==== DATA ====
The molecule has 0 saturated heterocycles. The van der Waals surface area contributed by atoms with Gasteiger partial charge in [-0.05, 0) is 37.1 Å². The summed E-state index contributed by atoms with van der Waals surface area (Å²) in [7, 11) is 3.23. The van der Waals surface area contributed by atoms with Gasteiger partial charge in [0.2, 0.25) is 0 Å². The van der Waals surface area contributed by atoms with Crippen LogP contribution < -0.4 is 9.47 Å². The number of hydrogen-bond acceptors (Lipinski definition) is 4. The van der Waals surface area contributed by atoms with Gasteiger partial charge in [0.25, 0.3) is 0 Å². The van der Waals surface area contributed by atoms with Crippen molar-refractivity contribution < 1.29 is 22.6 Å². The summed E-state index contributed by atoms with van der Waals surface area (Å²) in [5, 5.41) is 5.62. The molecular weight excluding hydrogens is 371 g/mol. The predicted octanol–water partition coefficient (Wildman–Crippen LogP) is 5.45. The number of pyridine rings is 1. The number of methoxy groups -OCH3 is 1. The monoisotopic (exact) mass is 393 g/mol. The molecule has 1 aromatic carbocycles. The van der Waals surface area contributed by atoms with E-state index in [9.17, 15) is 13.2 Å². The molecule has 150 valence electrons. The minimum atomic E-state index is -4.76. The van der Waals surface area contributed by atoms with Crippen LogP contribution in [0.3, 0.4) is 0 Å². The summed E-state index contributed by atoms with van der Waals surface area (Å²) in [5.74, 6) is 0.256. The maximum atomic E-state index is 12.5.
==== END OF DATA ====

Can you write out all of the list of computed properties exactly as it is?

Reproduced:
The molecule has 0 saturated heterocycles. The van der Waals surface area contributed by atoms with Gasteiger partial charge in [-0.05, 0) is 37.1 Å². The summed E-state index contributed by atoms with van der Waals surface area (Å²) in [7, 11) is 3.23. The van der Waals surface area contributed by atoms with Gasteiger partial charge in [0.2, 0.25) is 0 Å². The van der Waals surface area contributed by atoms with Crippen LogP contribution < -0.4 is 9.47 Å². The number of hydrogen-bond acceptors (Lipinski definition) is 4. The van der Waals surface area contributed by atoms with Gasteiger partial charge in [0.25, 0.3) is 0 Å². The van der Waals surface area contributed by atoms with Crippen molar-refractivity contribution < 1.29 is 22.6 Å². The summed E-state index contributed by atoms with van der Waals surface area (Å²) in [5, 5.41) is 5.62. The molecular weight excluding hydrogens is 371 g/mol. The predicted octanol–water partition coefficient (Wildman–Crippen LogP) is 5.45. The number of pyridine rings is 1. The number of methoxy groups -OCH3 is 1. The monoisotopic (exact) mass is 393 g/mol. The molecule has 1 aromatic carbocycles. The van der Waals surface area contributed by atoms with E-state index in [9.17, 15) is 13.2 Å². The molecule has 150 valence electrons. The minimum atomic E-state index is -4.76. The van der Waals surface area contributed by atoms with Crippen LogP contribution in [0.3, 0.4) is 0 Å². The summed E-state index contributed by atoms with van der Waals surface area (Å²) in [5.74, 6) is 0.256. The maximum atomic E-state index is 12.5.